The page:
- #1

Leo Liu

- 353

- 156

- Homework Statement
- .

- Relevant Equations
- .

Question:

Diagram:

So the common approach to this problem is using polar coordinates.

The definition of infinitesimal rotational inertia at O is ##dI_O=r^2\sigma\, dA##. Therefore the r. inertia of the triangle is

$$I_O=\int_{0}^{\pi/3}\int_{0}^{\sec\theta}r^2r\,drd\theta$$

whose value is ##=\sqrt 3 /2##.

But when I used rectangular coordinates to solve this problem, I got a different answer. The steps are shown below.

$$\xcancel{\begin{aligned}

I_O&=\int_{0}^{1}\int_{0}^{2x}x^2+y^2\,dydx\\

&=\int_0^1x^2y+\frac{y^3} 3\Bigg|_0^{2x}dx\\

&=\int_0^12x^3+\frac 8 3x^3\,dx\\

&=\frac{x^4} 2+\frac 2 3x^4\Bigg|_0^1=\frac 7 6

\end{aligned}}$$

Can someone please tell me where my mistakes are? Thanks!

Edit:

$$\begin{aligned}

I_O&=\int_{0}^{1}\int_{0}^{\sqrt 3 x}x^2+y^2\,dydx\\

&=\int_0^1x^2y+\frac{y^3} 3\Bigg|_0^{\sqrt 3 x}dx\\

&=\int_0^1 \sqrt 3 x^3+\sqrt 3 x^3\,dx\\

&=\frac{2\sqrt 3}{4}=\frac{\sqrt 3}2

\end{aligned}$$

Diagram:

So the common approach to this problem is using polar coordinates.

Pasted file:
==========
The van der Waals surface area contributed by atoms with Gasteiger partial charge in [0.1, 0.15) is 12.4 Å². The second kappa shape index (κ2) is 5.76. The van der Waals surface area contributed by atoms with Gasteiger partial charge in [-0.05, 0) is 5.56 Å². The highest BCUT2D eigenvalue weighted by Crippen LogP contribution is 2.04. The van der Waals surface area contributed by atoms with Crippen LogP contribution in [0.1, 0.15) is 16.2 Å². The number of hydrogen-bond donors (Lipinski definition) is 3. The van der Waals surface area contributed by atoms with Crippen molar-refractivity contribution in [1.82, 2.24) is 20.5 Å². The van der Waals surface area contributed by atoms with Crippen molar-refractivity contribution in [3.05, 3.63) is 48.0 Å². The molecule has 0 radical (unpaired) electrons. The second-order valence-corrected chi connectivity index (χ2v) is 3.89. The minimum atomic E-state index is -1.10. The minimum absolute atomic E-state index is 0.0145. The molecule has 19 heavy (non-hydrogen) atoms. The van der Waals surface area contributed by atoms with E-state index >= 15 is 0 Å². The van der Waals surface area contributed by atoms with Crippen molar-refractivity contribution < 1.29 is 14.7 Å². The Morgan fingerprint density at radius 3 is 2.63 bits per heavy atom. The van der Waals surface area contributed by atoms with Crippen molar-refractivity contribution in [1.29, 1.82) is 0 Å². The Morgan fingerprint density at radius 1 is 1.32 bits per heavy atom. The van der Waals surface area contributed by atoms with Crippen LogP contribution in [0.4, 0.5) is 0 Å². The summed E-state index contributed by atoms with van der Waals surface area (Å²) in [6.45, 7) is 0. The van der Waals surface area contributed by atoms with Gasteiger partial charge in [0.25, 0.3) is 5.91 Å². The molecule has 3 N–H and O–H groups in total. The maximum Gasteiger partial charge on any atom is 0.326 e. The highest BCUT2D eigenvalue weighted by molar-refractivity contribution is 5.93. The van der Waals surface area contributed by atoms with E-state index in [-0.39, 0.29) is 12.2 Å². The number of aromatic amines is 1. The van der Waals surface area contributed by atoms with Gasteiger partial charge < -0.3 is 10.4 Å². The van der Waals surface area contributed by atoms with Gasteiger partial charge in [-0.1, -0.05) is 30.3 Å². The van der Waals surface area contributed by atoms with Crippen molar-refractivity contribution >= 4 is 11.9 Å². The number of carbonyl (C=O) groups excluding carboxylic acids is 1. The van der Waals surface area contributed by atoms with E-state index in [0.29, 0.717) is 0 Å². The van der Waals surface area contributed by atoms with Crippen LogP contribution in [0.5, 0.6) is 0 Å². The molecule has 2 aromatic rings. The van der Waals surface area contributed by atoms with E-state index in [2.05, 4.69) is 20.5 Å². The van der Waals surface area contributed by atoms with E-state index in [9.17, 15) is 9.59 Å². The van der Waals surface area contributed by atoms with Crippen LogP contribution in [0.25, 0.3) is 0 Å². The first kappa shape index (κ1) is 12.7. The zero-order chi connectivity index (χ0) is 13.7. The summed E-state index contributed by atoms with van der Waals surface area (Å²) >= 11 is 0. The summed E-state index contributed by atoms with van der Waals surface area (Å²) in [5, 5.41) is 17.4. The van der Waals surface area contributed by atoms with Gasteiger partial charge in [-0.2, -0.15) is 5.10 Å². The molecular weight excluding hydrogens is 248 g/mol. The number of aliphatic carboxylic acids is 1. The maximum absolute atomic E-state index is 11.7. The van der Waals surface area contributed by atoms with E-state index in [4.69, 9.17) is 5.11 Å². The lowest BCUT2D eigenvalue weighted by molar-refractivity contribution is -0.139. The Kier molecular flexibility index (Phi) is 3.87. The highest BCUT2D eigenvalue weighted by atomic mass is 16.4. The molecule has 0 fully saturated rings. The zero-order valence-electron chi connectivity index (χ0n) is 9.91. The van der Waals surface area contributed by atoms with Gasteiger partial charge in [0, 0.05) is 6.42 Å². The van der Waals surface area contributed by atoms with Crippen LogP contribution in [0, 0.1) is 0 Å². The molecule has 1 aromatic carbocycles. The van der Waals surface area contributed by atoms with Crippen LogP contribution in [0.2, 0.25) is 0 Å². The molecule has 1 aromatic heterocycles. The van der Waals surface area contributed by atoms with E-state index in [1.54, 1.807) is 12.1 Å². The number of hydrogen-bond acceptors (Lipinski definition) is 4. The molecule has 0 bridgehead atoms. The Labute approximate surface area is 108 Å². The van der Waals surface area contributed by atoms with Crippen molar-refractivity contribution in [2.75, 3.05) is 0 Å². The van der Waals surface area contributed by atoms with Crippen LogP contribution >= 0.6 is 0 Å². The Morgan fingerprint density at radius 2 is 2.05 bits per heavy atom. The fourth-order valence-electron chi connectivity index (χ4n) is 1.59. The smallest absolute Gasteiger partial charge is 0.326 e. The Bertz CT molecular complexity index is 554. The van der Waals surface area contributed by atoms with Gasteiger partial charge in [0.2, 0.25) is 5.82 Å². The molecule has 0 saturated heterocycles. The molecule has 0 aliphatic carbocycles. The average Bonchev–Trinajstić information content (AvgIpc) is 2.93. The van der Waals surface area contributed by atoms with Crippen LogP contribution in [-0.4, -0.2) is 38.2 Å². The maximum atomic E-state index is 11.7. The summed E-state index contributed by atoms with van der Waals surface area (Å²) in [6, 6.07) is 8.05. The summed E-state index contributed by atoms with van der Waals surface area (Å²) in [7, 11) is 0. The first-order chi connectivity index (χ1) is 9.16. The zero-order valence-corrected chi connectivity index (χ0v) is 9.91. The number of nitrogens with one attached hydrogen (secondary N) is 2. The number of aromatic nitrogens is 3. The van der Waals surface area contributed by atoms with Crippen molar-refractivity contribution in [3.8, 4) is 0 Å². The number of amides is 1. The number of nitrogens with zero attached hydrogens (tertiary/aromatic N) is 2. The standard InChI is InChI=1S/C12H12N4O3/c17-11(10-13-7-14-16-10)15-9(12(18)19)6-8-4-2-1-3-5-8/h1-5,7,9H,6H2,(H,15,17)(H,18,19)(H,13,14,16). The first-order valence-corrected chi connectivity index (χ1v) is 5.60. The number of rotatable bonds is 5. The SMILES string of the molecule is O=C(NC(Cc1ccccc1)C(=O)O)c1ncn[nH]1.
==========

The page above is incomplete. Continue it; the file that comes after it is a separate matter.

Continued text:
The definition of infinitesimal rotational inertia at O is ##dI_O=r^2\sigma\, dA##. Therefore the r. inertia of the triangle is

$$I_O=\int_{0}^{\pi/3}\int_{0}^{\sec\theta}r^2r\,drd\theta$$

whose value is ##=\sqrt 3 /2##.

But when I used rectangular coordinates to solve this problem, I got a different answer. The steps are shown below.

$$\xcancel{\begin{aligned}

I_O&=\int_{0}^{1}\int_{0}^{2x}x^2+y^2\,dydx\\

&=\int_0^1x^2y+\frac{y^3} 3\Bigg|_0^{2x}dx\\

&=\int_0^12x^3+\frac 8 3x^3\,dx\\

&=\frac{x^4} 2+\frac 2 3x^4\Bigg|_0^1=\frac 7 6

\end{aligned}}$$

Can someone please tell me where my mistakes are? Thanks!

Edit:

$$\begin{aligned}

I_O&=\int_{0}^{1}\int_{0}^{\sqrt 3 x}x^2+y^2\,dydx\\

&=\int_0^1x^2y+\frac{y^3} 3\Bigg|_0^{\sqrt 3 x}dx\\

&=\int_0^1 \sqrt 3 x^3+\sqrt 3 x^3\,dx\\

&=\frac{2\sqrt 3}{4}=\frac{\sqrt 3}2

\end{aligned}$$

Last edited: